“I sat with the chemistry students for hours, learning what they do, and thinking how we can replicate it in an app,” says Foster.
Microplate readers use light to complete their analysis, measuring how much of this light is absorbed between one end of the well and another. A phone cannot do that. So the app developers were forced to find a different approach.
Shaun Maxwell and James Foster demonstrated the potential that mobile technologies have by producing an app that rapidly assesses 96-well microplates. Photo Robyn Walker.
The project had been tackled by a previous group of computer science honours students, who laid a great deal of the groundwork. They built a prototype that used colourmetrics to analyse the assays.
Colour is intricately linked to the viability of plates tested, explains Maxwell. When a drug has inhibited a reaction, the solution will change colour.
The researcher adds increasing concentrations of the drug being tested across the assay plate. After being incubated, a viable plate will have produced a particular spread of colour. It will have wells that are exceptionally light on the one end and dark on the other. Between these points there should be a sudden change in colour. This is the IC50, the point where the drug is effective at the lowest concentration possible.
It is this change in colour that the MicroMob application measures.
“Phones cameras these days have great pixel density so we can actually extract each colour,” says Foster.
It was up to Maxwell to ensure that this was done as accurately as possible. He spent a great deal of time researching image processing techniques and the various colour spaces available in computer science.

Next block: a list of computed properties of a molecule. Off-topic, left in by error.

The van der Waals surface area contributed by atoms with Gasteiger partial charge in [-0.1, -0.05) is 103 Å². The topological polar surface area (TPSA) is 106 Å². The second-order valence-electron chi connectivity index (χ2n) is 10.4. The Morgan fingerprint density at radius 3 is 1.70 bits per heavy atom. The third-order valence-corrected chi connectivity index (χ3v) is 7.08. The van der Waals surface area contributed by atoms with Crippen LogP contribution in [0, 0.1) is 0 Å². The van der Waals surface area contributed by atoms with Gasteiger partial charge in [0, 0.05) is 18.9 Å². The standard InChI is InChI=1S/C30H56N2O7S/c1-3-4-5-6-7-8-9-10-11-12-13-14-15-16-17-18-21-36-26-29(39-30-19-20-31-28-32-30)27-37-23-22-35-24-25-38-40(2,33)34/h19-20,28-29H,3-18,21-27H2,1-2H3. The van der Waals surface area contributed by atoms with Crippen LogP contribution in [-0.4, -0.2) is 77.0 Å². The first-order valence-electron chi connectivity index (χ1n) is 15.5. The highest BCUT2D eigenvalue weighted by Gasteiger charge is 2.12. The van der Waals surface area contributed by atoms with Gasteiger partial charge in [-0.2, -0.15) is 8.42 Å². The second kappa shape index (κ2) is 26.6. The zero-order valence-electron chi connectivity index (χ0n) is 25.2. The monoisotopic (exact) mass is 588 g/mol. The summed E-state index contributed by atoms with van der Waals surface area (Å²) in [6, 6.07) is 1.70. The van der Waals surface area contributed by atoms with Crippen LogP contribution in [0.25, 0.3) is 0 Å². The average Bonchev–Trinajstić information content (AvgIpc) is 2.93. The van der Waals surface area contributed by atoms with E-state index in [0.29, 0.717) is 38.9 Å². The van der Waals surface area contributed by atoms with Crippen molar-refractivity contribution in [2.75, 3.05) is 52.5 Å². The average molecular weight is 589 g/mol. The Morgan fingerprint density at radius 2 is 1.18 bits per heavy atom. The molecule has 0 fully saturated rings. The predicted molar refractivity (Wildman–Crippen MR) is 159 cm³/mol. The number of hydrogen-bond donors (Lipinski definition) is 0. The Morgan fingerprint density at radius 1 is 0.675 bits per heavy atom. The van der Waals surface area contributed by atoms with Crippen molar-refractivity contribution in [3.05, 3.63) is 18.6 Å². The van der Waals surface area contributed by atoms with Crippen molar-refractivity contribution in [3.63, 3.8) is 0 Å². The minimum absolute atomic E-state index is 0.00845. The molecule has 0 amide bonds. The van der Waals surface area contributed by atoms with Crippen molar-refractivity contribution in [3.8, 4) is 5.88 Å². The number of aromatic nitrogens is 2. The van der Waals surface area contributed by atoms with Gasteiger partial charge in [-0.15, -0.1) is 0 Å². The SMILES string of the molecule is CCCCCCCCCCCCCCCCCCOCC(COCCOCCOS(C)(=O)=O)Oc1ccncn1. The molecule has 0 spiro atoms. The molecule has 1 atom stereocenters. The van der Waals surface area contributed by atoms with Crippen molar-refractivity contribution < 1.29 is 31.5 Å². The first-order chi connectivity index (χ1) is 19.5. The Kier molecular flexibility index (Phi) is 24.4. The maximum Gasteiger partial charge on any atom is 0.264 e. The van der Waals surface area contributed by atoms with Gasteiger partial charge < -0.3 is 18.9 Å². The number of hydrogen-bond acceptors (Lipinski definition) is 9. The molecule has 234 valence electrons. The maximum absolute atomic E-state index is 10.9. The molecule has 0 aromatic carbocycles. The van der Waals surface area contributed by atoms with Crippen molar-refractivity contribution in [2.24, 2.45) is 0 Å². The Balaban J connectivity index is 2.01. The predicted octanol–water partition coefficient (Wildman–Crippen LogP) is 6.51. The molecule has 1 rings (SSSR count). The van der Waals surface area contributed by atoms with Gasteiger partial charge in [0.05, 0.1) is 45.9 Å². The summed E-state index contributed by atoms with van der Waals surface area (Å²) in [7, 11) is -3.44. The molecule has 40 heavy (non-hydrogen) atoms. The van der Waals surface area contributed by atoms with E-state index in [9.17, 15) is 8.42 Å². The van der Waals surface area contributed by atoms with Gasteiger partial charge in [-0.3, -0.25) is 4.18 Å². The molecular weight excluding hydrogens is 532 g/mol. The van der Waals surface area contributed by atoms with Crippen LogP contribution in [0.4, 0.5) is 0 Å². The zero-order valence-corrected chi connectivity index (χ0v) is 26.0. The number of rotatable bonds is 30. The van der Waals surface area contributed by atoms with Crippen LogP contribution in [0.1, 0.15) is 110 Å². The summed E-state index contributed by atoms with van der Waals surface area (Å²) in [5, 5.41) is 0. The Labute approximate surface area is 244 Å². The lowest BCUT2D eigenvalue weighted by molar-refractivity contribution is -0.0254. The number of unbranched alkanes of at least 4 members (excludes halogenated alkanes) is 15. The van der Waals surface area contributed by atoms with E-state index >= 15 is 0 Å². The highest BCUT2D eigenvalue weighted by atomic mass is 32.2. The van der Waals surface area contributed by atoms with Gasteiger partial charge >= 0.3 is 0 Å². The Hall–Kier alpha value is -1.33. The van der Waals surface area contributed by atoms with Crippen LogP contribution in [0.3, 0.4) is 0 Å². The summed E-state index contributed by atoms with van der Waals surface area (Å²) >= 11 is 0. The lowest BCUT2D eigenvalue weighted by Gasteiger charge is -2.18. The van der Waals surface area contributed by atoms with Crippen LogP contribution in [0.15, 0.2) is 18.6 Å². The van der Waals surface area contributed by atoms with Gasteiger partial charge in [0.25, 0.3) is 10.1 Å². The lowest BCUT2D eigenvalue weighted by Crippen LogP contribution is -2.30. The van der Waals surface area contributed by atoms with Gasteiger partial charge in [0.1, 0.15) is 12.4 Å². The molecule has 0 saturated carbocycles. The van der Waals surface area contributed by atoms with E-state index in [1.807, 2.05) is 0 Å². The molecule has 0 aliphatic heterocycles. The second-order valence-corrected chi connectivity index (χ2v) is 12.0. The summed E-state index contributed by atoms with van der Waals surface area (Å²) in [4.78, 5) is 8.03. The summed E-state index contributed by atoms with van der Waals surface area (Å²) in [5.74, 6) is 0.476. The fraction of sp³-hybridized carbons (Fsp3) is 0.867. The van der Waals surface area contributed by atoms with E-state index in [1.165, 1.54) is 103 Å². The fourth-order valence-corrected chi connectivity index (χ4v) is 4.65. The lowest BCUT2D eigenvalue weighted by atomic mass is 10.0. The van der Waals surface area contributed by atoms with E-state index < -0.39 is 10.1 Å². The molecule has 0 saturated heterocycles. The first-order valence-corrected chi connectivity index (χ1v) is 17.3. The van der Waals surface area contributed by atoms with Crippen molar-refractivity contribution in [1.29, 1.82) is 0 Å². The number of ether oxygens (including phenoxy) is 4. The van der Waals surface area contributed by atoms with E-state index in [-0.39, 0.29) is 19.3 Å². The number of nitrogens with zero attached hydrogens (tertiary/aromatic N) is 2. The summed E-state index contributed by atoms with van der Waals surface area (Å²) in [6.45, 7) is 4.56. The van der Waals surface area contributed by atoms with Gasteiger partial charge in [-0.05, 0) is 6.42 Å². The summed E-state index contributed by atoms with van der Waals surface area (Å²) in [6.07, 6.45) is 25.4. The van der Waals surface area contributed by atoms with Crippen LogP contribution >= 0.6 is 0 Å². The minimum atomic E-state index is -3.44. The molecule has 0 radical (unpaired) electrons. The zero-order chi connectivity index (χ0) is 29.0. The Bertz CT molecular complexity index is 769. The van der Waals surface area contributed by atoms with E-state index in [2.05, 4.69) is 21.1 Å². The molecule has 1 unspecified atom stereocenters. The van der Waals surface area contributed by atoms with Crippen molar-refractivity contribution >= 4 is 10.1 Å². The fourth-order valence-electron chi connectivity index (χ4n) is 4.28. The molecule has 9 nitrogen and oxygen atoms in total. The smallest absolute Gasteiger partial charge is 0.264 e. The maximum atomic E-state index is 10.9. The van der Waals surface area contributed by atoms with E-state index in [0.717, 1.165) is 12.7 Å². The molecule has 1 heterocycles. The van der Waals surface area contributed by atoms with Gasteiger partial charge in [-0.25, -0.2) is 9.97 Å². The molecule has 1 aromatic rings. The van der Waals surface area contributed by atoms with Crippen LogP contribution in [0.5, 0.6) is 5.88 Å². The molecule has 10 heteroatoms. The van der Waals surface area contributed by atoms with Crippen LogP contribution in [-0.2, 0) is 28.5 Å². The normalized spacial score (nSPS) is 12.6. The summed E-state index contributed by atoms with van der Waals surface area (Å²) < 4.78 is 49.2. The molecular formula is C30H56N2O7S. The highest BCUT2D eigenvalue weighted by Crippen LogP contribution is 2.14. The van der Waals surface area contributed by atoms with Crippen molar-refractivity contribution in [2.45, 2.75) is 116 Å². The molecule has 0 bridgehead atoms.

“Because you don't have this absorbance to work with, you’ve got to find a way to quantify a colour so that you can compare one to the other,” says Maxwell.
A smartphone’s default colour space, RGB, was less than useless. It cannot intuit the differences between shades of red.
In the end he selected the mathematically defined CIE1931 colour space.
“The idea with this colour space is that if you plot two colours on an x and y plane, the distance between them is meaningful in terms of a change in saturation. Saturation was key.”
He also honed the accuracy of the app’s well detection, to ensure it knew the exact coordinates of each point in the plate.
Accurate data collection is all well and good, but if an app does not take its users into account, then this will remain purely academic.
Foster focused on the usability of the app by looking at human-computer interaction, usability studies and user-centred design approaches.
He began building paper prototypes and testing them on users. When there was a fully developed app, this was tested too.
“I used a bunch of different pharmacology and chemistry students to test the application. My approach was very user centred and iterative. So we built upon designs, took their feedback and made an application that actually was considered usable by those representative users,” he said.